THANKS to the compassionate Svetlana - we met her in my last
diary column (26 September) - we got to St
Petersburg. The international airport at St Petersburg has the
largest Starbucks I have ever seen.
When I was last here, long before the demise of the Soviet
Union, St Petersburg was Leningrad, and there was certainly no
Starbucks at the airport or anywhere else in the city. Our hotel
overlooked St Isaac's Cathedral. St Isaac's is a colossal building,
vaster even than the huge pile in Hackney for which I was once
responsible. During the Soviet era it was turned into a "museum of
What I found depressing about these "museums of atheism" - they
were everywhere you went in the USSR - was not that they were
always housed in closed-down churches. The sad and worrying thing
about them was how persuasive they were. It is, alas, not that
difficult to unearth material in Christian history that discourages
belief in God.
That said, my travels behind the Iron Curtain have left me with
memories that sustain my faith and shape my convictions to this day
- not least about the status of children in the church. On that
first visit to Leningrad, I visited a Russian Orthodox church
somewhere in the grey suburbs. It was one of the few churches still
permitted to hold services.
The church, with space for 1000, was packed with three times
that number. When the time came for communion to be administered,
such was the surge forward that I feared that the many children
present would be trampled underfoot. I needn't have worried. They
were allowed to squeeze through to the front: toddlers were passed
from one willing pair of hands to another across the heads of the
congregation; space was made for the mother with an infant in her
arms. And the very youngest received the bread and wine.
I am getting out of touch these days, but I suspect that the
Church of England still has to catch up with the other half of the
CITTAVIVEKA means "the mind free of attachment". It is
a good name for a Buddhist monastery anywhere, but especially if it
is a Buddhist monastery in Chithurst. Ajahn Sumedho, witty as he is
wise, gave the monastery its punning name when he set it up in the
early '70s in a dilapidated property on Chithurst Lane, West
Ajahn Sumedho ("Ajahn" means "teacher") was once Robert Jackman,
and a medic in the United States Navy. He is now the senior Western
representative of the Thai forest tradition of Theravada Buddhism.
When I took sixth-formers to Chithurst in its early days, much work
still had to be done on the place. The house was a wreck and the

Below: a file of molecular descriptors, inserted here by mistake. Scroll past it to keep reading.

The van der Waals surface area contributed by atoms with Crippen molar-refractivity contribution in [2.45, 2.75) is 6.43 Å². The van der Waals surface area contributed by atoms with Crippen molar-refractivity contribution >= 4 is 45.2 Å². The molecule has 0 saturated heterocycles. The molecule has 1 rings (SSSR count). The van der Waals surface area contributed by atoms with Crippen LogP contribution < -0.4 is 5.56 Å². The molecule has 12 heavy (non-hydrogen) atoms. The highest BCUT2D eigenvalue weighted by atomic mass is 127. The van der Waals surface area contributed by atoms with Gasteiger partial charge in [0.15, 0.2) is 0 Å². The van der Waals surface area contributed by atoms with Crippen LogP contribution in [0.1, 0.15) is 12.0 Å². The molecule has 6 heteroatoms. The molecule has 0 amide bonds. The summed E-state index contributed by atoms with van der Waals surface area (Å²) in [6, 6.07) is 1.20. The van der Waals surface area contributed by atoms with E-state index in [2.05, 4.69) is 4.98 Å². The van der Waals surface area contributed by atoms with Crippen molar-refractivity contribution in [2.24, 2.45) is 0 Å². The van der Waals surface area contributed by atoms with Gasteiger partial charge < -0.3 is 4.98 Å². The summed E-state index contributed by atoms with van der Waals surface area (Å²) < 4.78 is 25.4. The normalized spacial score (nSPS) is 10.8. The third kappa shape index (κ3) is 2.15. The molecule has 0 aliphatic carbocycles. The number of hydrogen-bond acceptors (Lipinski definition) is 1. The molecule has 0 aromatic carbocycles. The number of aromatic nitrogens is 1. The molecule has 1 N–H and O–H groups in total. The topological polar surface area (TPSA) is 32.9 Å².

grounds were a jungle, although the monks laboured amid the chaos
with a calmness exemplifying the dhamma they lived by.
Pat and I chose a mellow autumn day to visit Chithurst. I hadn't
been back for nearly 40 years. There was the same open door and
gracious welcome, and, today, no hint of the wasteland it all once
was. Out of primal dereliction, great beauty has been made.
We spent an hour in meditation with the monks before the image
of the one who "preached suffering and the end of suffering". The
suffering of which I was most aware was that of my complaining
carcass, disposed painfully on its cushion. Retreating to a chair,
I sought to call my mind to order. But the mind - so taught the
Buddha - "is as hard to control as the elephant Dhanapalaka in
I coveted the capacity of the monks simply to sit still. Shortly
before his death, Thomas Merton said of the tremendous carved
Buddhas at Polonnaruwa, in Sri Lanka, that "such peace, such
silence, can be frightening".
The same might have been said of those monks, motionless in mind
as in body, before the figure of the Enlightened One. Certainly it
is not what we are used to. So much of our Anglican liturgy is a
licence to fidget.
THE City Lit, in London, the largest adult-education centre in
Europe, teaches everything. At least, it did until cutbacks in
government funding began to bite, and the City Lit was forced to
close some courses. You will be relieved to know, however, that you
can still learn about graffiti cross-stitch.
Last year, we did a course at the City Lit on art history. The
purpose of the course was to teach us how to look at pictures. This
year, we're back at the City Lit to learn how to paint them. Thus
far, the great Masters have nothing to fear from my efforts. So
far, I have managed fifty shades of grunge. But I will persevere.
It is good for my soul, late in life, to accept that in most things
I am a complete beginner. And I have found out something I had
always wanted to know: what colour gamboge is.
Gamboge is a gorgeous word; but I'd never known where on the
rainbow to look for it. Now, to my delight, I discover that it is
the very same colour used for the robes of Buddhist monks such as
those we met at Chithurst.
I knew a parish priest who, whatever the season, always dressed
the altar in red. If ever I were back in business, I know what
colour - 52 Sundays a year - I would go for.
The Revd Dr John Pridmore, a former Rector of Hackney, has
retired to Brighton.